This section is from the book "The Law Of Contracts", by William Herbert Page. Also available from Amazon: Commercial Contracts: A Practical Guide to Deals, Contracts, Agreements and Promises.
4 Y. B. 46, Ed. III, 19 (Trinity Term), pi. 19.
5 Y. B. 22, Liber Assisarum, pl. 41, fol. 94.
6 Y. B. 43, Ed. HI, 33, pl. 38 (Michaelmas Term).
7 Reeves (Finlason), III, 434, 435. 8 Y. B. 2 Hen. IV, 3 b. and 4, pl. 9.
9 Y. B. 11 Hen. IV, 33, pl. 60. 10 Y. B. 3 Hen. VI (Hilary Terra), 36, pl. 33.
11 Samerton'e case is reported in fragments which should he read in the following order: Y. B. 11 Hen. VI, 55, pl. 26; Y. B. 11 Hen. VI, 18, pi. 10; Y. B. 11 Hen. VI, 24, pl. 1. See also, Y. B. 19 Hen. V1, 24h, pl. 47; Y. B. 20 Hen. VI, 34, pl. 4; Y. B. 22 Hen. VI, 43, pl. 28; Y. B. 16 Ed. IV, 9, pl. 7.
12 Somerton's case, Y. B. 11 Hen. V1, 55, pl. 26; Y. B. 11 Hen. VI, 18, pl. 10; Y. B. 11 Hen. V1, 24, pl. 1. See also, Y. B. 20 Hen. VI, 34, pl. 4; Y. B. 16 Ed. IV, 9, pl. 7.
13 For cases in which an action on the contract was apparently denied, though often in obiter, see Y. B. 20 Hen. VI, 25, pl. 11; Y. B. 21 Hen. VI, 55, pl. 12; Y. B. 2 Hen. VII, 11, pl. 9; Y. B. 2 Hen. VII, 12, pl. 15; Y. B. 18 Hen. VII (Keilw.), 50, pl. 4. Of these cases Y. B. 20 Hen. VI, 25 pl. 11, seems to have been a gratuitous promise to act as an attorney. In Y. B. 21 Hen. VI, 55, pl. 12, the parties compromised after the discussion in court that is reported. Y. B. 2 Hen. VII, 11, pl. 9, was an action for negligence in guarding sheep. The action was held to lie; comments on simple executory promise, prior to performance are obiter. Y. B. 2 Hen. VII, 12, pl. 15, was a contract for the sale of land which was broken by the vendor. A denial that the defendant had made feoffment of this land to others without denying the promise, was held sufficient. The difficulty in the absence of a measure of damages, was to give a remedy against the vendor unless he could bring debt for the value of the land against the vendee, to whom the land had not been conveyed.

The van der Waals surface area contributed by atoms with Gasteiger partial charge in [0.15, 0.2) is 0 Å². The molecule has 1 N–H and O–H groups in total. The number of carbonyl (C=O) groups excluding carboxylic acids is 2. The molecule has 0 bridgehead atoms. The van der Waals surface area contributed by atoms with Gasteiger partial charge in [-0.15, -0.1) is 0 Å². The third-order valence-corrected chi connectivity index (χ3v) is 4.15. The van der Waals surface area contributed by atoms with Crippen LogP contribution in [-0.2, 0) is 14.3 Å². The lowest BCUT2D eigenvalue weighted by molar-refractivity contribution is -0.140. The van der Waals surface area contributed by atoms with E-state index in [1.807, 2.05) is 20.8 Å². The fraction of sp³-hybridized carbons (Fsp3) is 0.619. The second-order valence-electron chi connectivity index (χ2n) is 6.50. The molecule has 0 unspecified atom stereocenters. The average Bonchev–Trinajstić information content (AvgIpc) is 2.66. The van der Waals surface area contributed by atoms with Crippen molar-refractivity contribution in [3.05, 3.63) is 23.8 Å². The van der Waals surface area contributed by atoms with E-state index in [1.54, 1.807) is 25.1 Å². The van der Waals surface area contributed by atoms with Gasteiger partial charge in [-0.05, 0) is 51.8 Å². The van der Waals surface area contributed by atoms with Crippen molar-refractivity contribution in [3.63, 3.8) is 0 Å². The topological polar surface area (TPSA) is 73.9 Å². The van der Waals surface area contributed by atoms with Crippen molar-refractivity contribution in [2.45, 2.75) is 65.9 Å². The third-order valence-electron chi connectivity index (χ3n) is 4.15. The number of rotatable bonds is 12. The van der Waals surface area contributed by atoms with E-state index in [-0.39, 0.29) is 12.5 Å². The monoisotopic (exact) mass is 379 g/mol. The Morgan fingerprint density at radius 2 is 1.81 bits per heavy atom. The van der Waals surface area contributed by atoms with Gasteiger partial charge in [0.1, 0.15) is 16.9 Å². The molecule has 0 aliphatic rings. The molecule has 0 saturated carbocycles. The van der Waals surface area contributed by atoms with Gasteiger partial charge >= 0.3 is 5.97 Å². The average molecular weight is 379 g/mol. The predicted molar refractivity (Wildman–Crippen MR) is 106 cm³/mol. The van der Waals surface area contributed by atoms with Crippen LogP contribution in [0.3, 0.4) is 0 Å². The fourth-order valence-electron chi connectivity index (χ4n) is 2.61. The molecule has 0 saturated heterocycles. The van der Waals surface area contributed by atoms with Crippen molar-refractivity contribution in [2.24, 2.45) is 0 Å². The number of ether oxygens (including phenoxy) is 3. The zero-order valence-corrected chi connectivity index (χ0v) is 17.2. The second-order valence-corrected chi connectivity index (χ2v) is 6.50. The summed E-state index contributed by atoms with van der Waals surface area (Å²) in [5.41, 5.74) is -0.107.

14 History of Assumpsit, by James Barr Ames, 2 Harvard Law Review, 1, 63; 3 Select Essays in Anglo-American Legal History, 259.
15 Statham's Abridgment (Actions sur le case), 11, 20; Disceipte, 8; Brooke's Abridgment (Action sur le case), 7, 40; Rolle's Abridgment (Action sur case), 1 (p. 0 [p]); Sur assumpsit. En quel cases gist, 1.
In some of the oases of this period in which relief was denied, the plaintiff is obliged to concede that the defendant's promise may have been gratuitous: See Y. B. 20 Hen. VI, 25, pl. 11. The early abridgment compilers may have had the earlier tradition as to the significance of these cases and as to the distinction between the apparently conflicting lines of authority.
The bar seemed inclined to adopt the same distinction. See argument in Sharington v. Strotton, Plowd. 298.
Subsequent cases treat these cases as promises to be accepted by doing an act, and as imposing no liability until the act is done. See discussion in Coggs v. Bernard, 2 Lord Raymond 909 (919), and Elsee v. Gatward, 5 T. R. 143.
16 Y. B. 19 Hen. VI, 24b, pl. 47; Y. B. 20 Hen. VI, 34, pl. 4; Y. B. 22 Hen. VI, 43, pl. 28.